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People 3 minutes 24 February 2019

The Mother Of Fresh Italian-style Cheese In Taiwan

Lab Man Mano’s Isabella Chen produces mozzarella, burrata and more in her tiny workshop in Taipei.

cheese Taipei Italian

On the day of interview, Isabella Chen, the cheesemaker of Lab Man Mano, followed her cold chain logistics company to a farm in Taoyuan, where it is picking up fresh raw milk for her workshop. It was the first time she was working with the logistics company which she had picked after much deliberation. Chen didn’t let her guard down for a second and followed the produce every step of the way.

“Fresh milk gets contaminated very easily. At soon as the temperature reaches 10°C , the bacteria inside will multiply quickly,” she says. As the first supplier of fresh Italian-style cheese in Taiwan, she takes care of her products as tenderly as a mother tends to her child. To her, freshness and good taste to her are paramount. No small detail is overlooked every time she sends off a batch of products.
Miniature Cheese Workshop

Before Chen decided to entrust her produce with a cold chain logistics company, she personally undertook the transportation responsibility. On the days when she made cheese, she would drive a refrigerated vehicle to go from Twatutia, Taipei, to Taoyuan and back, taking a 100kg of fresh milk all by herself.

At 7am, the cheese workshop gets moving. The milk goes through pasteurisation once it arrives at the shop. As it gets chilled, lactobacillus and rennet are added. The process of rottura is crucial. This procedure is usually performed by the most experienced cheesemaker to separate the curd from the whey. Timing and fineness are everything in curdling. The texture of the cheese could go horribly wrong if it was done incorrectly.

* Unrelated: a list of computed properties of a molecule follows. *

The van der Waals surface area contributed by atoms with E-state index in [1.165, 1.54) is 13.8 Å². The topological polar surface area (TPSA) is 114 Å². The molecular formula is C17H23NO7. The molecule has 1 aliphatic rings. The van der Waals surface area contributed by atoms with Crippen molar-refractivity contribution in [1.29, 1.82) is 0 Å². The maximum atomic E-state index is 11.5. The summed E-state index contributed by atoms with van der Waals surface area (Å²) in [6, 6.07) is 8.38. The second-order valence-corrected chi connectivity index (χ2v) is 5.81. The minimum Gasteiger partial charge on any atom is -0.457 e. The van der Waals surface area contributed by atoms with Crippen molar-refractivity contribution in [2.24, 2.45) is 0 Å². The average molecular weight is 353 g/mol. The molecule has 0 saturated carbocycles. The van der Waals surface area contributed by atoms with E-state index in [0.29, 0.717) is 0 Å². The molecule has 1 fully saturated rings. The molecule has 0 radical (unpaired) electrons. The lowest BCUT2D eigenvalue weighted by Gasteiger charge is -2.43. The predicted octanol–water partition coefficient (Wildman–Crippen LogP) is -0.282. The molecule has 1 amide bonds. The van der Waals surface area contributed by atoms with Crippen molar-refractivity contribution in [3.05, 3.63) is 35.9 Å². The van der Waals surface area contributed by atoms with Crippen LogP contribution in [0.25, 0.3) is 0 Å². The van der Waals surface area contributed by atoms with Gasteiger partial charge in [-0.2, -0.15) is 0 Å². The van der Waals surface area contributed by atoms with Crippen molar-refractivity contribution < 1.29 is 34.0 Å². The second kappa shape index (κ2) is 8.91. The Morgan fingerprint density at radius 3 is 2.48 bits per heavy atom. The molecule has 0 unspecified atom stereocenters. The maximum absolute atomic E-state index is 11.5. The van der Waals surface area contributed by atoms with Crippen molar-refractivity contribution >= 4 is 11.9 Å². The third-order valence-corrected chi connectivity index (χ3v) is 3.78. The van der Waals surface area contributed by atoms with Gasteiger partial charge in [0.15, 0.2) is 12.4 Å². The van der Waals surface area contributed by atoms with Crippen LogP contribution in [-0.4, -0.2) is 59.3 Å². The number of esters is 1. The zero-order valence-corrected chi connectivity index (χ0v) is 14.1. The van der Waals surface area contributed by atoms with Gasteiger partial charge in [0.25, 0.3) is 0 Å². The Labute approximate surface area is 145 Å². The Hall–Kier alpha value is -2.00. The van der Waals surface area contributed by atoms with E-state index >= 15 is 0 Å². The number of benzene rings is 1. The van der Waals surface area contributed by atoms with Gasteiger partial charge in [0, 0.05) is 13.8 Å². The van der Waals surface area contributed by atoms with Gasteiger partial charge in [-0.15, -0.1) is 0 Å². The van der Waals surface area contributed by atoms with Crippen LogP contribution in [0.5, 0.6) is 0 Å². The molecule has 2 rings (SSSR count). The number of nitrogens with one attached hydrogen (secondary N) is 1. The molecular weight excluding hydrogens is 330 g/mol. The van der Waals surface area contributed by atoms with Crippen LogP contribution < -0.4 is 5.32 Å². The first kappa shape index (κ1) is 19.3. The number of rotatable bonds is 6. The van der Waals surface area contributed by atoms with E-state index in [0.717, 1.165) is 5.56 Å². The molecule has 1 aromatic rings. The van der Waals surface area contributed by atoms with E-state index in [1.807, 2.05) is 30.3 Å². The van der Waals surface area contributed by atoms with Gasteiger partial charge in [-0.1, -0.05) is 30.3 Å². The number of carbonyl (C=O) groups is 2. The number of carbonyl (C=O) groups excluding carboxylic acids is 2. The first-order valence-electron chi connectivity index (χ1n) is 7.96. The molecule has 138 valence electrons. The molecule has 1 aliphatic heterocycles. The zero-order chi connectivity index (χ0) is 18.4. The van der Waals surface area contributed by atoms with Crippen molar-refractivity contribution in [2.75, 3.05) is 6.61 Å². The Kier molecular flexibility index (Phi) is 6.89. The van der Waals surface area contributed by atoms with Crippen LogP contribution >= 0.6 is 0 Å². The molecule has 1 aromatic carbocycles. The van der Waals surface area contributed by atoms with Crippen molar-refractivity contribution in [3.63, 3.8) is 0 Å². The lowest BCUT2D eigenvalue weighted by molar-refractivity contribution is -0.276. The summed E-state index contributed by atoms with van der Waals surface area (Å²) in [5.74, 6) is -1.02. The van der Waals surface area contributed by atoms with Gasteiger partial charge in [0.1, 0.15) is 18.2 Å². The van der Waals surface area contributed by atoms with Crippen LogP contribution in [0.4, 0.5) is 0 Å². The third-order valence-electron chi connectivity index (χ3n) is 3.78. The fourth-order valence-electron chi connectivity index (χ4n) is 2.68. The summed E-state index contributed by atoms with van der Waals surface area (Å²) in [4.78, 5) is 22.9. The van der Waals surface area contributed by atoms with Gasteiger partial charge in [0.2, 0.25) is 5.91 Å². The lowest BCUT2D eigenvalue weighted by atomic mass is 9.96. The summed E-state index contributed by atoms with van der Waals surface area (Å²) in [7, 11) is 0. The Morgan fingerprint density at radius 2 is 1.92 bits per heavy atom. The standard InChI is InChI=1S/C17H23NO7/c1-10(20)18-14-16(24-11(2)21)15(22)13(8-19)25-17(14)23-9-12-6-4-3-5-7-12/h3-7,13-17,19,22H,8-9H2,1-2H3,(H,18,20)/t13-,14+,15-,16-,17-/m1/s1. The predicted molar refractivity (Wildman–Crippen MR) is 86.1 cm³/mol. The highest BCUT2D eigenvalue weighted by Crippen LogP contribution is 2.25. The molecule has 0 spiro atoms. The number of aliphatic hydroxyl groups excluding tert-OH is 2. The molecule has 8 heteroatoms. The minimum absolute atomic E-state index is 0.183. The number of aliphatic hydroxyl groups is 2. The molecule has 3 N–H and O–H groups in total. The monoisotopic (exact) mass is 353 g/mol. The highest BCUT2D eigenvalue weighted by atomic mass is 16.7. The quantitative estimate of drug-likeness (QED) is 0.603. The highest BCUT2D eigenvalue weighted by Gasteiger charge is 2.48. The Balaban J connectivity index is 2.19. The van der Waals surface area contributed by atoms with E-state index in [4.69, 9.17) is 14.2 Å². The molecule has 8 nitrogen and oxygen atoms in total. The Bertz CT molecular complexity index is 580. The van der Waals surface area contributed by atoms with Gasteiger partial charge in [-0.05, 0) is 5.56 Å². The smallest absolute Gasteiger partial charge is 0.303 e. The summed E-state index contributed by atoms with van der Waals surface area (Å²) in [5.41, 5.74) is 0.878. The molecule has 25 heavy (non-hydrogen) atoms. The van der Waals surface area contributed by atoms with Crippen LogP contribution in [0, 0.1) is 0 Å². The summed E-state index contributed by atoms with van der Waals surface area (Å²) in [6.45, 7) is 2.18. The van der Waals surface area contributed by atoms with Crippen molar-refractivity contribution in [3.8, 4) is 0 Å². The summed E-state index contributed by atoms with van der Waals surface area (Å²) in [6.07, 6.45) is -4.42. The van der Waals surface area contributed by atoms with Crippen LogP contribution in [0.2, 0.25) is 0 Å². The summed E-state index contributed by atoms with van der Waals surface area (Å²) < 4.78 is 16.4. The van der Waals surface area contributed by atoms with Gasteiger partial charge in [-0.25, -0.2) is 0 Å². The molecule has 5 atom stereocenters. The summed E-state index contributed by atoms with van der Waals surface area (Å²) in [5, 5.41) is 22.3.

Chen pulls and stretches the curd in hot water of 95°C, kneading and shaping it like dough.
Chen pulls and stretches the curd in hot water of 95°C, kneading and shaping it like dough.
Around noon, the curd would ferment to reach a certain level of acidity. “Fermentation takes time. There’s no rushing it. While waiting for the lactobacillus to do its job, we have to get all the other tasks done, like having the packaging ready and arranging delivery for the cheese,” Chen says. When she is certain the cheese is good to proceed, pasta filata, the most magical part of cheesemaking, begins. In the afternoon, Chen has to first pull the curd in hot water of 95°C, stretching it like dough, and roll out balls of mozzarella. Another signature product of hers is the burrata, a variation of mozzarella with creamy stracciatella folded inside the tender skin, comparable to xiaolongbao and very popular these days.

Working for more than 12 hours a day, Chen jokingly declares herself “more like a cleaning lady than the romantic artisanal woman in many people’s imagination”. There are only six to seven square metres of space between the glass window at the entrance and her workshop, delineated by a bar table. Within this tiny space, Chen is constantly fighting against time and temperature to ensure freshness.